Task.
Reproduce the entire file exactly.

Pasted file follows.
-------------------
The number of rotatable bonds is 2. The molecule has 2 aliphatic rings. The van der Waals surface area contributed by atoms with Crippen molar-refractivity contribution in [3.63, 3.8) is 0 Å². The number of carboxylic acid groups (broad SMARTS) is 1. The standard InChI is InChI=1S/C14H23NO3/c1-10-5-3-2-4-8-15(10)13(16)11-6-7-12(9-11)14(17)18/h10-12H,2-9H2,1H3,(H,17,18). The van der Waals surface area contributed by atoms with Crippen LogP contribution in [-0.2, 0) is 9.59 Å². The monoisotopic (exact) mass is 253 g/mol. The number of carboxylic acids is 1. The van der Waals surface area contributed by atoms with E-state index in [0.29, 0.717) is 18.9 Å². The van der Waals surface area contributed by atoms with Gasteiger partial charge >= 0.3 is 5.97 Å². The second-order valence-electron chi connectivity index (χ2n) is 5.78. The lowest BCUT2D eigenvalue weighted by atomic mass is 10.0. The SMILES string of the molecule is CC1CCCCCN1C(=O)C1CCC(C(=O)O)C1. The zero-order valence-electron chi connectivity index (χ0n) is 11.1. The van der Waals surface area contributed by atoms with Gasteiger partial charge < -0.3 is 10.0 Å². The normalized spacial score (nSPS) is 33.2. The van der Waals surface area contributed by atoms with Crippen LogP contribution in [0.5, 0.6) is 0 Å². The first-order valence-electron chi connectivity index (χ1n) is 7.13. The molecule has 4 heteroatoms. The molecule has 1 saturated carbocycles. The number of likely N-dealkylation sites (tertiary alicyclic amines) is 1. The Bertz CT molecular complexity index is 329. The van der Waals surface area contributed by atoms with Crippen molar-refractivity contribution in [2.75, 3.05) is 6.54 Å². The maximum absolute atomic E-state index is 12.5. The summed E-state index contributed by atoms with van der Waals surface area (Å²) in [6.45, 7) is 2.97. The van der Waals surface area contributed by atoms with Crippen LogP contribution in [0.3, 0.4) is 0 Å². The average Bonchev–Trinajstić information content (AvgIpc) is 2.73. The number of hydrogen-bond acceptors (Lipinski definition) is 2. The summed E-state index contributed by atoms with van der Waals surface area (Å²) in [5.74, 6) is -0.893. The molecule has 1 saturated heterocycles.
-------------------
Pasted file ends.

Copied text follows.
The number of rotatable bonds is 2. The molecule has 2 aliphatic rings. The van der Waals surface area contributed by atoms with Crippen molar-refractivity contribution in [3.63, 3.8) is 0 Å². The number of carboxylic acid groups (broad SMARTS) is 1. The standard InChI is InChI=1S/C14H23NO3/c1-10-5-3-2-4-8-15(10)13(16)11-6-7-12(9-11)14(17)18/h10-12H,2-9H2,1H3,(H,17,18). The van der Waals surface area contributed by atoms with Crippen LogP contribution in [-0.2, 0) is 9.59 Å². The monoisotopic (exact) mass is 253 g/mol. The number of carboxylic acids is 1. The van der Waals surface area contributed by atoms with E-state index in [0.29, 0.717) is 18.9 Å². The van der Waals surface area contributed by atoms with Gasteiger partial charge >= 0.3 is 5.97 Å². The second-order valence-electron chi connectivity index (χ2n) is 5.78. The lowest BCUT2D eigenvalue weighted by atomic mass is 10.0. The SMILES string of the molecule is CC1CCCCCN1C(=O)C1CCC(C(=O)O)C1. The zero-order valence-electron chi connectivity index (χ0n) is 11.1. The van der Waals surface area contributed by atoms with Gasteiger partial charge < -0.3 is 10.0 Å². The normalized spacial score (nSPS) is 33.2. The van der Waals surface area contributed by atoms with Crippen LogP contribution in [0.5, 0.6) is 0 Å². The first-order valence-electron chi connectivity index (χ1n) is 7.13. The molecule has 4 heteroatoms. The molecule has 1 saturated carbocycles. The number of likely N-dealkylation sites (tertiary alicyclic amines) is 1. The Bertz CT molecular complexity index is 329. The van der Waals surface area contributed by atoms with Crippen molar-refractivity contribution in [2.75, 3.05) is 6.54 Å². The maximum absolute atomic E-state index is 12.5. The summed E-state index contributed by atoms with van der Waals surface area (Å²) in [6.45, 7) is 2.97. The van der Waals surface area contributed by atoms with Crippen LogP contribution in [0.3, 0.4) is 0 Å². The average Bonchev–Trinajstić information content (AvgIpc) is 2.73. The number of hydrogen-bond acceptors (Lipinski definition) is 2. The summed E-state index contributed by atoms with van der Waals surface area (Å²) in [5.74, 6) is -0.893. The molecule has 1 saturated heterocycles.